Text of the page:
False Color Textures
By Neil Blevins
June 12th 2014

Here's one of the painted texture maps for the main robot in my project "Inc".



Your first question might be "what the heck is this, doesn't look like any texture map I've seen". This texture map is a series of 3 greyscale masks, one mask per channel RGB, and will be used to blend between a metal, paint and rust material. This technique is called False Color Textures, because the texture isn't meant to look like the final thing on your model (like a color map), instead its 3 different values put into a single bitmap, but meant to be split apart once you bring the texturemap into your 3d program.

This funky colored image is really just 3 separate greyscale bitmaps:



These sorts of images can be either painted as 3 separate greyscale maps in photoshop and then combined, or in my case, I just paint on 3 different layers using only the color red, blue or green, and then set all 3 layers to Additive layer mode to create the final image.

Now let me explain how I'm using these 3 channels in my material in my 3d app:
  1. First the model gets a metal material.
  2. Then on top is layered a paint material that contains procedural paint chipping, see my lesson Worn Edges Using A Distorted Vertex Map for details.
  3. Then the red channel of this texture map adds some paint back in places to cover over the procedural
  4. Then the green channel removes larger chunks of paint, revealing the metal below
  5. Then the blue channel blends a rust over top of the metal and paint.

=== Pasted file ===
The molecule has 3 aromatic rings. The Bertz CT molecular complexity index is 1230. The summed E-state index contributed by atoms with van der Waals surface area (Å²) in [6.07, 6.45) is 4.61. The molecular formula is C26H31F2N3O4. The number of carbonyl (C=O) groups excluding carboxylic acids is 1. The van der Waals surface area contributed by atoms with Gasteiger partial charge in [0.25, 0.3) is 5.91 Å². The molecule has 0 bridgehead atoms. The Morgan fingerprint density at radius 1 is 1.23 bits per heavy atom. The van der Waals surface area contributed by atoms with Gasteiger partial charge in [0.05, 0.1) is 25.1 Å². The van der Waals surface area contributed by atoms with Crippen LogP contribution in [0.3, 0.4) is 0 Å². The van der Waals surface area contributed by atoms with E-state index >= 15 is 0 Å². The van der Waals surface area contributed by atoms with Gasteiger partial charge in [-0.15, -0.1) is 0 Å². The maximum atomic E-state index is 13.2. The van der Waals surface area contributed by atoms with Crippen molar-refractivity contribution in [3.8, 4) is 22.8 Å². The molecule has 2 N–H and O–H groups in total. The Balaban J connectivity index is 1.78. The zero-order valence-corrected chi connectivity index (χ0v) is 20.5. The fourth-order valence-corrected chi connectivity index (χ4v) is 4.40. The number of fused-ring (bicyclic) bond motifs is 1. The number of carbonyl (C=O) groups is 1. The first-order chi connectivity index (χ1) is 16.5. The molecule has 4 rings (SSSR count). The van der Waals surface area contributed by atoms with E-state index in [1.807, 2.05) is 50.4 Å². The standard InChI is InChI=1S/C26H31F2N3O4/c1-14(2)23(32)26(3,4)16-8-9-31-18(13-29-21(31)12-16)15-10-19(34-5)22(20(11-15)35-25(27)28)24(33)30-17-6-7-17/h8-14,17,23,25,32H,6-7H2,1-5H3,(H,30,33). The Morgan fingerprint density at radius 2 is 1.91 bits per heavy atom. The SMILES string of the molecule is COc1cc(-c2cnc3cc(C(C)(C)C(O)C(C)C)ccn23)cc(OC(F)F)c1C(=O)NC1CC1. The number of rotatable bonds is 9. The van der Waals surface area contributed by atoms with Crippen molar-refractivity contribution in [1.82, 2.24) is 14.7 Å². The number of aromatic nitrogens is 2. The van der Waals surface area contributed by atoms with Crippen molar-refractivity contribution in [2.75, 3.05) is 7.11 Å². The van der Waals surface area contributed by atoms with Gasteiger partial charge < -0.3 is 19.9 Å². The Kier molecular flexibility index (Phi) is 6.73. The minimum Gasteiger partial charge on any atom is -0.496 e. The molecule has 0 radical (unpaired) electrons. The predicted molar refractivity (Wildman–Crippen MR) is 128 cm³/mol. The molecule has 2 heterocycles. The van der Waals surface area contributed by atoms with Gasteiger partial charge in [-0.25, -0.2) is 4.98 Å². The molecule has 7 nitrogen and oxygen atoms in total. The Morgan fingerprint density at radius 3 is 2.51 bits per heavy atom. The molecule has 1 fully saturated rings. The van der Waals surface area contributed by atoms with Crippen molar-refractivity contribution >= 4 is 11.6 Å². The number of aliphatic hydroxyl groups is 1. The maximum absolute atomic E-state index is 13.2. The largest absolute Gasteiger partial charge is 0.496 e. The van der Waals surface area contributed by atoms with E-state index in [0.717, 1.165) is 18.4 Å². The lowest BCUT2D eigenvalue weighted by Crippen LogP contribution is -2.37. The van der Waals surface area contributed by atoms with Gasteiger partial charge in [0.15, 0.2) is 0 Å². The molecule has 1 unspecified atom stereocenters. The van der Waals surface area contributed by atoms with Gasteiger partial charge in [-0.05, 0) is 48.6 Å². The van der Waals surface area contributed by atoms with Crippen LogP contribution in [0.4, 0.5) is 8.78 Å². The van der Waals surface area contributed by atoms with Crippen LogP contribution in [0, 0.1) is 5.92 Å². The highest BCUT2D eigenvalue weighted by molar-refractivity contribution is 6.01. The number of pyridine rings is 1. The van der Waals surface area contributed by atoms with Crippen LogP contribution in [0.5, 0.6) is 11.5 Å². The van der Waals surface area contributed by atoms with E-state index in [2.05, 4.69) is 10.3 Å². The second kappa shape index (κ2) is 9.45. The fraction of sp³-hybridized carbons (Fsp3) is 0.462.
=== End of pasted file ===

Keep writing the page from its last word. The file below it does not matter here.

Why use a single false color image instead of 3 greyscale maps? Two reasons...
  1. You now only have a single bitmap to deal with instead of 3. Means far less clutter in your maps directory, especially if your model has a lot of bitmaps, and more difficult to accidentally misplace related bitmaps.
  2. Some renderers internally convert all greyscale bitmaps into rgb, which wastes bitmap memory. So this technique can save memory in some instances. (1 rgb map instead of 3 in memory).
There are a number of ways to extract the channels from your bitmap to be used in your material
  1. Use Cuneyt's ColorCorrect plugin (in the RGBA Space Channels Mapping area)
  2. Use max's built in ColorCorrection node (in the Channels Dropdown)
  3. Use RGB Tint, just make the desired channel white and the others black (thanks to Mitch Gates for the tip)
Anyways, just another tool, something to consider when you have a bunch of related greyscale maps.


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